“When there is an attack, the operation actually freezes. So we hold the operation. And when the operation stops, the virus gets advantage and it affects us in two ways,” he told reporters in Kinshasa.

“And one is catching up on the backload. Because when operations are stopped, there is always a backload of vaccinations, or contact tracing. And the other, the second problem, is that more cases are generated because we can’t vaccinate them,” he said.

The confirmation of new cases has accelerated in the last month and an emergency committee of World Health Organization experts said in October that the outbreak was likely to worsen significantly unless the response was stepped up.


The Democratic Republic of Congo is condoning the torture of political and human rights activists, including the use of gang rape, beatings and electric shock treatment on detained men and women, a campaign group said Monday.

The UK-based Freedom from Torture group, which helps rehabilitate torture survivors, accused the DRC authorities of routinely detaining activists in inhumane conditions, holding them without charge and torturing them.

"Torture, including rape, is endemic in the detention system, irrespective of the detaining authority or type of detention facility," the 99-page report stated.

"Most of those who are detained, men and women alike, are raped, on multiple occasions and by multiple perpetrators. The rapes take place in a context of absolute impunity." 

The report is based on 74 medical and legal files of Congolese nationals over the last five years who fled to Britain after being allegedly detained and tortured.

Physical and psychological injury

Sixty-five of the cases, men and women, said they were sexually tortured, the vast majority raped at least once, including vaginally, anally and orally.

More than half of those who were raped described episodes of gang rape, the report said, resulting in profound physical and psychological injury.

Beatings, burning with heated metal or cigarettes, positional torture, sharp force trauma such as cutting, stabbing or biting, being forced to stare at the Sun, partial asphyxiation and electric shocks were also among the methods of torture reported.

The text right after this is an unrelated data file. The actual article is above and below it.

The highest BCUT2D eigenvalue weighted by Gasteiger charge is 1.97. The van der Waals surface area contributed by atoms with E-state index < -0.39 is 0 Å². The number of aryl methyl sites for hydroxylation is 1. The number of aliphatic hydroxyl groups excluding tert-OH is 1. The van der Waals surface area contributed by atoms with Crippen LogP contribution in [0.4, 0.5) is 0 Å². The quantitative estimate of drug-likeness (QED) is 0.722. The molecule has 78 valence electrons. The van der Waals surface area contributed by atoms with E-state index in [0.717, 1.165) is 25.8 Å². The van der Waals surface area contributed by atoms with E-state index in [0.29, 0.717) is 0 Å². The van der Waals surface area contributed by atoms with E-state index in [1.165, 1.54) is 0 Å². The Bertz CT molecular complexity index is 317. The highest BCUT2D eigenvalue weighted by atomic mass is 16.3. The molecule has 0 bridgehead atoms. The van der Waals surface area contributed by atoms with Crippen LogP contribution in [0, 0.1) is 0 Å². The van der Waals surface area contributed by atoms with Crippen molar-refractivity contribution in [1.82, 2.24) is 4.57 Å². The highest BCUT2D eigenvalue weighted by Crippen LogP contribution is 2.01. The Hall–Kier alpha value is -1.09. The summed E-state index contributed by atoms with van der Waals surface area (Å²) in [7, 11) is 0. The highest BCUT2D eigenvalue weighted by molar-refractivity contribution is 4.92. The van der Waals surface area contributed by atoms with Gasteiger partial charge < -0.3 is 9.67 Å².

"Different branches of state security - police, military and intelligence agencies - commit torture and other human rights violations from the point of arrest, and at both official and unofficial detention sites," the report said.

"The government is not only failing to prevent torture, it is tacitly or actively condoning torture," it said.

Human Rights Minister Marie-Ange Mushobekwa said she was not "aware" of the report and did not give an immediate response to the allegations.

In a separate development, 17 pro-democracy campaigners, arrested in the DRC capital of Kinshasa last Thursday, have gone on hunger strike, their organisation said on Monday.

"They have been refusing to eat since Saturday. We went (to the prison) to give them food, but they refused, saying they only needed freedom," said Mephy Pongo, of the Citizens' Vigilance Movement, known by its initials in French as Vici.

Of the three woman in the group, one was suffering intense abdominal and back pains after a police officer trampled on her during her arrest, Pongo said.

Twenty-one candidates are running in the DRC's presidential elections on December 23.

The ballot is being closely watched by Western governments. The vast African nation is attempting its first peaceful transition of power since the end of Belgian colonial rule in 1960.


About us

African News Centre is an online media company, which strives to bring you the very latest African news.

Contact us

If you have any contributions contact us on email: This email address is being protected from spambots. You need JavaScript enabled to view it.
African News Centre | Postal Address | P.O Box 9713 | Eros | Namibia | 9000